The Act ($2.99) by Chillingo Ltd is an original comedy that will have you hooked from the opening scene.
Step into the shoes of Edgar, a window washer who falls into a tricky situation when his brother falls asleep on the hospital bed of a patient waiting to undergo a brain transplant. As you progress through the interactive scenes, you need to save your brother, save your job, and try to woo the woman of your dreams.
The Act features completely hand-drawn artwork. Although it isn’t Retina resolution, it truly is beautiful and it is coupled with some really funny (and smooth) animations. The artwork and animations combined give the characters a ton of personality, allowing you to be pulled into the story.
As a story, The Act is incredible. The plot is engaging, and it keeps you on your toes as you don’t really know what is going to happen until it does.
As a game, The Act is fun, yet not quite what you would expect. Similar to games like Dragon’s Lair, at certain points in the game you are given control of Edgar. Your job is to control Edgar’s actions and facial expressions by sliding your finger left and right on the screen.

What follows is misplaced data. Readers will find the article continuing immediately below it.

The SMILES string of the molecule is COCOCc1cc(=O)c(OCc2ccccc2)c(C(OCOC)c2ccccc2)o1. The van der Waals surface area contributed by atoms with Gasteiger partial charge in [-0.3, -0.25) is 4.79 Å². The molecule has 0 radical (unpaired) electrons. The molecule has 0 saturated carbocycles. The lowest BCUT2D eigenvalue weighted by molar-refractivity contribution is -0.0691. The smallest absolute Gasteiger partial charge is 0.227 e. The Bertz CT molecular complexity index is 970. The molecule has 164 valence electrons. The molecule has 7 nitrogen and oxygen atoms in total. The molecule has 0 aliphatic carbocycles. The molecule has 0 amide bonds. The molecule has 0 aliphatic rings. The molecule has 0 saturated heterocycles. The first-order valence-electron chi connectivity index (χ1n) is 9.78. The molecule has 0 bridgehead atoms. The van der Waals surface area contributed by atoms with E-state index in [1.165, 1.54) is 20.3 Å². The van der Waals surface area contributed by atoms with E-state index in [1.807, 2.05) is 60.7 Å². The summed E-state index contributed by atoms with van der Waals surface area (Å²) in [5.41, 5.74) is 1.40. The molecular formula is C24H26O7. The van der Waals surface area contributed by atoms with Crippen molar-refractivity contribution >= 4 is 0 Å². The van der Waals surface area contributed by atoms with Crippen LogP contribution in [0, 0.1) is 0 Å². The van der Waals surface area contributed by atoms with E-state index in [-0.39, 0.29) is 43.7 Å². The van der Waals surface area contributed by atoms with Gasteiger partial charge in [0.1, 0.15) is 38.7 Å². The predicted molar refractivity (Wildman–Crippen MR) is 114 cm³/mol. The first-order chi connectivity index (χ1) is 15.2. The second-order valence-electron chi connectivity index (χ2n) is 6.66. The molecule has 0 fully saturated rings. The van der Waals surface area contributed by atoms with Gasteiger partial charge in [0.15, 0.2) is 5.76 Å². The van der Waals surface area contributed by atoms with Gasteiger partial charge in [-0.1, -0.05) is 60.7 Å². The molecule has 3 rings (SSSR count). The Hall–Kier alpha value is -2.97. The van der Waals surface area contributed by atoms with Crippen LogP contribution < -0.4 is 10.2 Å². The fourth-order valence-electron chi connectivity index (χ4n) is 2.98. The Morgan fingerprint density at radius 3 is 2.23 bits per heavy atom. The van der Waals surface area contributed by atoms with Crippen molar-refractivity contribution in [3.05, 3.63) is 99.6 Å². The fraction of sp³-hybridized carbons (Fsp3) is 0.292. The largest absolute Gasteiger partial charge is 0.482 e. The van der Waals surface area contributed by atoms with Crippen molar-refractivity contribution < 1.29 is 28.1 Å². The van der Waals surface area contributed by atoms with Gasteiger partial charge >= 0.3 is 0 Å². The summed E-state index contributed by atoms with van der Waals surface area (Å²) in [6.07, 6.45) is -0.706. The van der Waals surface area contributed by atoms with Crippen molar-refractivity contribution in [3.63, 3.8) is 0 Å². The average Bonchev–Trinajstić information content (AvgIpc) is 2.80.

Sliding your finger to the edges of the screen will result in extreme actions, like slapping people in the back or staring awkwardly at people and showing off dance moves. These actions will make Edgar stick out like a sore thumb (which could be good depending on the moment). Keeping your finger close to the center will ensure that Edgar performs less noticeable actions, like smiling or scowling.
The controls may be simple, but the real trick is figuring out when to make Edgar act, and how he should act. To give away a small portion of the story (no spoiler here), Edgar sneaks into a hospital by dressing up like a doctor. From this point forward, you have to act like a doctor and try to fit in. As Chillingo says, “Keep up the act!”
Considering the story, the characters, the artwork, and the interactive nature of the game, The Act is fun and engaging. While it isn’t a traditional game in any sense, it is still enjoyable to say the least. The Act provides a story and cast that you can fall in love with, and while the gameplay elements are minimal, they were implemented well, and that is what makes a game fun.
The Act beckons with its artwork and story, its brotherly duo (very similar to the two main characters in “Of Mice and Men”), and its simple gameplay. Some players will inevitably complain that it is not a “game,” but such gamers will not be appreciating what The Act does offer. Take The Act for what it’s worth, and you will have a product that is worth your time and money. I’m keeping up the act, can you?